“The boy needs to learn the hard way, or he’ll think life is going to be handed to him on a golden platter.” ”It’s common-sense, it’s the way the world works.” “If I forgive them for what they did, they’ll think it’s okay to treat people that way.” “I will not attend the wedding. I refuse to condone this relationship.”
This is a post written to myself. I’m a firstborn. My mother was very young when she had me, and my siblings didn’t start coming along until I was 7. For those of you ‘personality type’ experts you may have already labeled me as a type A, over-achiever, overly responsible, performance oriented…yes, yes, you get the picture. One other aspect of my personality that I’ve worked to consistently challenge is my tendency towards rigidity. My background is conservative Christianity. The message I got at church, and at home, was that “rules are rules and there is only ever one right way and one wrong way to do things, to think or to believe.” In fairness, this was not the way everyone thought, but it is the way I saw things, especially as a literally minded teenager.
Principles, rules, values, beliefs, or vows are meant to guide us, keep us on course, and help us evaluate what the next steps are in relationships and life decisions.
They help us keep our world organized. This is very important. Some of us work hard to ensure that even our most mundane activities line up with our values. This is about integrity and I strongly recommend it (See Values Post).
Unfortunately, very few values work in practice every single time, for every single situation, without ever conflicting with any other values we hold.
When we hold rigidly to these rules, even in the face of extreme distress and conflict, we risk losing out on some deeper wisdom. We also risk violating other values which we may not have as strongly articulated in our minds but are very important in our hearts.
The environment is important to me. I don’t like to use disposable items. I avoid them whenever possible. Family is also important to me. Having my children develop positive connections to their grandparents, cousins, aunts and uncles is why we haven’t moved to a warmer climate (yet).
We sometimes arrange large family gatherings and often attend them. Depending on who’s involved and how many, disposable dishes may be used, sometimes even in our home. This used to bother me immensely. Now that irritation has been tempered by my partner reminding me of our value about family connection and about how not everyone appreciates a lecture on the environment when we get together. People know how I feel, and many share my environmental values, but have chosen disposable dishes for this one event for their own reasons.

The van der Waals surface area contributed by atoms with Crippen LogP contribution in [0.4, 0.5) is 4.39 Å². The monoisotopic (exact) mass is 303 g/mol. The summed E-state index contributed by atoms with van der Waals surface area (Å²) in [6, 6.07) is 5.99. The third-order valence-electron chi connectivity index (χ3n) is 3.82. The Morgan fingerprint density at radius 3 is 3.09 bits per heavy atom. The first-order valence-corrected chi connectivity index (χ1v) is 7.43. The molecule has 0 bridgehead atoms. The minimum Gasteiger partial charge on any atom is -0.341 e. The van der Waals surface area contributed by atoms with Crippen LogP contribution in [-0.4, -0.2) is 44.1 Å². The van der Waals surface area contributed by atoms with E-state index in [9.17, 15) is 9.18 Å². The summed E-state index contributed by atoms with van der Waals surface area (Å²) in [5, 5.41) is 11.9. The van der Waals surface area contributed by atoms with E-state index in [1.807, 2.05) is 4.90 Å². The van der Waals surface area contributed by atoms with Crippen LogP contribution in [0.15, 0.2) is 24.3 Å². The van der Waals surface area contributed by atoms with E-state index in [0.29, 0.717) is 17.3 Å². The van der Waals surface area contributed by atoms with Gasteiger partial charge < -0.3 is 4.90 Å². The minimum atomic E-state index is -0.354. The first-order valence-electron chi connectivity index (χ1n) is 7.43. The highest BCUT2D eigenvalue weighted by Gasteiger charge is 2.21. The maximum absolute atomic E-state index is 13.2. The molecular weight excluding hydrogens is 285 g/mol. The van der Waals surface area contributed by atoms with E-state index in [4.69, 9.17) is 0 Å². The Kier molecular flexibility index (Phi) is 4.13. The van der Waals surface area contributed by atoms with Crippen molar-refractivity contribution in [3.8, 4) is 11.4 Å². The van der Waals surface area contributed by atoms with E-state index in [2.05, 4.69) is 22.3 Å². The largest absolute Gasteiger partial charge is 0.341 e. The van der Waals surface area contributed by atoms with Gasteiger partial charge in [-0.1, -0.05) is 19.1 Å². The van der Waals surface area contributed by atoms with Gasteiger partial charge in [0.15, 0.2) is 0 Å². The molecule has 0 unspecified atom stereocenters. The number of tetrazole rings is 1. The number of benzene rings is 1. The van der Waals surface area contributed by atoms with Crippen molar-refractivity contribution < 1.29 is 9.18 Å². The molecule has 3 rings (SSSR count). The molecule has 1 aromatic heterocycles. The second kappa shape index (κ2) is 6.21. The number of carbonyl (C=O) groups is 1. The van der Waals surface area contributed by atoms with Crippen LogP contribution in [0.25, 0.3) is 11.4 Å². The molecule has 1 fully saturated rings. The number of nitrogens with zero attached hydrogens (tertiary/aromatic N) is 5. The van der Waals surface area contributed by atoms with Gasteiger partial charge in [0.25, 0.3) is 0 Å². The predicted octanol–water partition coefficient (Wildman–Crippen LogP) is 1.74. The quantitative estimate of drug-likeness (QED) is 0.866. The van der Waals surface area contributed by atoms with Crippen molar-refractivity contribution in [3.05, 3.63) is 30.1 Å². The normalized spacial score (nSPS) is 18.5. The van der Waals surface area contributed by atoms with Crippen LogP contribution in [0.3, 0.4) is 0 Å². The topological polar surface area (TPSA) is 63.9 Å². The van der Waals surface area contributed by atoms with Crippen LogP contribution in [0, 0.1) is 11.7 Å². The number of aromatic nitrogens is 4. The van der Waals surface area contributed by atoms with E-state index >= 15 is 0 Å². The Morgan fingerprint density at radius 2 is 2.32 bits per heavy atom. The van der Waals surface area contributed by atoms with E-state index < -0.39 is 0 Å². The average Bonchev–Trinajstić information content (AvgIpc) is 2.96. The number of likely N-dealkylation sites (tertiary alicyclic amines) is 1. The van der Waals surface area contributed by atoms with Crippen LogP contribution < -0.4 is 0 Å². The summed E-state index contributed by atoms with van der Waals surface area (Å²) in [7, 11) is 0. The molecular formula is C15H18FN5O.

I am not advocating for giving up on values when they are inconvenient, but I am advocating for checking where your values are colliding with each other, and then digging deeper to be able to advocate for both in relation to their importance at that time.
When friends, family, or our own children’s words or actions anger or confuse us, it helps to ask ourselves if it might be possible for another person to act in a way that appears to violate our values and somehow, still have good intentions in the process? This is also important to consider with strangers, authority figures, and public servants (See How to Obtain World Peace –just kidding, I don’t actually have a link to a post with the answer to that;) but I think this is on the right track). When that person cuts you off in traffic, could they possibly be anything other than an asshole? Is it possible for you to act in a way that appears to contradict your ideals and yet still actually be on track in terms of your goals and values? Is it possible for your kids or your partner or your friends or family to do this?
Flexibility of thought, and being able to consider alternative possibilities, is a trait of resilient people and actually impacts longevity of life according to Dr. J. M Scatterfield. It’s also a stage of moral development to be able to see past a rule or ideal to its intention and know when to flex it or re-evaluate. As the old saying goes…
“Blessed are the flexible, for they shall not be broken.”
I’m working on this. I’ll keep you posted.
For more on living by your values see What’s Worth Digging For? Finding your Values
Read about resolving conflicts in a values/faith/religious community Before Leaving your Faith Community
For more on parenting see Too Many Sticks & Carrots